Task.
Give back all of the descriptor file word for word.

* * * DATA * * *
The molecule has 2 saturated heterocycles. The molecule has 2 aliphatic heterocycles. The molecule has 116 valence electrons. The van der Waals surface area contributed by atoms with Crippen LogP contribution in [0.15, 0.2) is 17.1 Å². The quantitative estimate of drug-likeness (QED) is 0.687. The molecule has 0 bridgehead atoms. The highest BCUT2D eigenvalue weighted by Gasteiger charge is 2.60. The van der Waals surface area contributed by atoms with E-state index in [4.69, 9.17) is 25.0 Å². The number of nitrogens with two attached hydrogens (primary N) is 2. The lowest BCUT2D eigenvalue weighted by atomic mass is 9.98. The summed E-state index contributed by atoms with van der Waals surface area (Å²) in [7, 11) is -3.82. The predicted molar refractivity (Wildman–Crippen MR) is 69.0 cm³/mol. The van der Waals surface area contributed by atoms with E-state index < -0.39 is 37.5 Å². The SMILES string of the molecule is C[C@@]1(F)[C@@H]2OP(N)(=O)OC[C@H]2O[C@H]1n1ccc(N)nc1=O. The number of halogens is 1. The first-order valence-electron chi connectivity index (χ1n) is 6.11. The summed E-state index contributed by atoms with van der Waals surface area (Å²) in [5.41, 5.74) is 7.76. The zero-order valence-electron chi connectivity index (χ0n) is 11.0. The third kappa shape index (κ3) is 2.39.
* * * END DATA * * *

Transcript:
The molecule has 2 saturated heterocycles. The molecule has 2 aliphatic heterocycles. The molecule has 116 valence electrons. The van der Waals surface area contributed by atoms with Crippen LogP contribution in [0.15, 0.2) is 17.1 Å². The quantitative estimate of drug-likeness (QED) is 0.687. The molecule has 0 bridgehead atoms. The highest BCUT2D eigenvalue weighted by Gasteiger charge is 2.60. The van der Waals surface area contributed by atoms with E-state index in [4.69, 9.17) is 25.0 Å². The number of nitrogens with two attached hydrogens (primary N) is 2. The lowest BCUT2D eigenvalue weighted by atomic mass is 9.98. The summed E-state index contributed by atoms with van der Waals surface area (Å²) in [7, 11) is -3.82. The predicted molar refractivity (Wildman–Crippen MR) is 69.0 cm³/mol. The van der Waals surface area contributed by atoms with E-state index < -0.39 is 37.5 Å². The SMILES string of the molecule is C[C@@]1(F)[C@@H]2OP(N)(=O)OC[C@H]2O[C@H]1n1ccc(N)nc1=O. The number of halogens is 1. The first-order valence-electron chi connectivity index (χ1n) is 6.11. The summed E-state index contributed by atoms with van der Waals surface area (Å²) in [5.41, 5.74) is 7.76. The zero-order valence-electron chi connectivity index (χ0n) is 11.0. The third kappa shape index (κ3) is 2.39.